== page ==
Global Health Challenges: A Case Study of COVID 19
Medical diplomacy (MD) has gained more credence and foreign
relations weigh over the last two decades in nation’s policies. According to
Oslo Ministerial Declaration – global health- as a pressing foreign policy
issue of our time, published by the Lancet in 2007 “As Ministers Foreign
Affairs, we will work to increase awareness for our common vulnerability in the
face of health threat by bringing health issues more strongly into the arenas
of foreign policy discussions in order to strengthen our commitment to
concerted action at the global level; build bilateral, regional and
multilateral cooperation for global
CHALLENGES AND PROSPECT OF MEDICAL DIPLOMACY:
The prospect medical diplomacy is brighter and more promising as it concerns the entire World, especially after the devastating socioeconomic and trade impacts the Covid-19. It is a hope and anticipation that it will be the central of regional and global networks to coordinate and collaborate to prevent and fight pandemics and other dangerous diseases together in order to halt their spread to other countries and regions.
The global economic performance is every nation’s concern. Therefore, not giving political weight to health and medical diplomacy will badly affect the global economy.
For instance, PwC conducted a survey on the impact of Covid-19 financially and economically, it concluded that 80 percent of participant concerned that the Covid-19 global health emergency will lead to a global economic recession.
According to the UN News, Covid-19 likely to cost economy $ 1 trillion during 2020 based on the estimate of the UN’s Tade and Development Agency (UNITAD).
Such a size of economic loss must grasp the attention of the comity of nations to strengthen bilateral and multilateral medical diplomacy to prevent its reoccurrence. With this, there is a prospect for the World’s leaders to start reconsidering their foreign policies toward medical and healthcare diplomacy.
On the other hand, the medical diplomacy also faces some challenges. For instance, interference of political interests as a barricade to MD. The case study of Cuba’s initiative to send 1100 health professional to the United States of America during 2005 Hurricane Katrina, is a typical example. The offer was not received and accepted the US government based on its political differences with Havana. Another obstacle that is confronted by MD is sustainability of its efforts.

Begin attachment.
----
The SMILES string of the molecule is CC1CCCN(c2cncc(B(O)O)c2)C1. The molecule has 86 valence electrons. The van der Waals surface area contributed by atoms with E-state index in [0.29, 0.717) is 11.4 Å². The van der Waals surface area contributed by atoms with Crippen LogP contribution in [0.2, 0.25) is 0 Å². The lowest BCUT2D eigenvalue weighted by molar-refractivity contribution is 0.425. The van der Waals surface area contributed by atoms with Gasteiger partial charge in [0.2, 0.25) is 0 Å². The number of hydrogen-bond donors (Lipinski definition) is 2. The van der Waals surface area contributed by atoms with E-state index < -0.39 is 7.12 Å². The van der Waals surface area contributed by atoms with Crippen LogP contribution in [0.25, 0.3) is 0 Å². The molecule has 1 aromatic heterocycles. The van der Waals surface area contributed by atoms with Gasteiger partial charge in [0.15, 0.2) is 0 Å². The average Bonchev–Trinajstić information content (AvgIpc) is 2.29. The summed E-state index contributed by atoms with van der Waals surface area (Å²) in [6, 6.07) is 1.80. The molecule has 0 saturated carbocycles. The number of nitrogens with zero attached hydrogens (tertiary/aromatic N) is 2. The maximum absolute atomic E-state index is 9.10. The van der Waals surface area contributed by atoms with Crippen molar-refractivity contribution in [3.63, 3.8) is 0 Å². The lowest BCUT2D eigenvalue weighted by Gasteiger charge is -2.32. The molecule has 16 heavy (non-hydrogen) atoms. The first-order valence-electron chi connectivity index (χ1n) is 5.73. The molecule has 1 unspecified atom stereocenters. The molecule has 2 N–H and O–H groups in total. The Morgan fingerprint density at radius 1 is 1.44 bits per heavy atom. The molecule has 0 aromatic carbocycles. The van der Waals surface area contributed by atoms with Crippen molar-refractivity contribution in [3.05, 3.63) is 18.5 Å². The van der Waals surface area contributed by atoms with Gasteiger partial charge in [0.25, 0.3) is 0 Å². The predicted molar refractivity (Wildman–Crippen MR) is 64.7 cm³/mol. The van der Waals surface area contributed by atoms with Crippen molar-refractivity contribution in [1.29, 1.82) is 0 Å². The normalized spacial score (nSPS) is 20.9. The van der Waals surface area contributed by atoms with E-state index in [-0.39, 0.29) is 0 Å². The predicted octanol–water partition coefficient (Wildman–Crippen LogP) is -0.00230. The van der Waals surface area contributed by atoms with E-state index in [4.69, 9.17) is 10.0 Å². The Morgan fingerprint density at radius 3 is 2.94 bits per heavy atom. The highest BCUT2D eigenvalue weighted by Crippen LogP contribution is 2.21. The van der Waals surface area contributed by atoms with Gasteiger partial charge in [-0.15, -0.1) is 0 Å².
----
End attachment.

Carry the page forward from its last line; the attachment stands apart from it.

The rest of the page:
In some countries, other advanced nations may supply and support them with medical infrastructures like hospitals, clinics and clinical materials, but they software component – trained medical doctors and healthcare professionals – is absent durability of efforts will be the great challenge.
Health crises pose fundamental challenges to international relations and have been a major focal point of contests for global influence as pointed by Emma Anderson in African heath diplomacy published by the Journal of International Relations.
Therefore, it is very paramount for the comity of nations to reconsider their bilateral and multilateral cooperation to excessively and exceedingly include medical diplomacy in the package. It will be of a great relevance to keep the World safe and prevent a global economy from recession due to global health crises as it is being witnessed by Covid-19, which is estimated by the UN’s Trade and Development Agency (UNITAD) to cost the global trade $1 trillion.
Finally, medical and healthcare diplomacy leads to three different deliverables; political interest, commitment to protecting universal human rights and direct and indirect economic gains. A direct economic gain through some conditionalities of medical diplomacy between/ among the collaborating nations. An indirect economic gain through saving the global economy from recession due to an unthwarted pandemics in the world such as Covid-19 0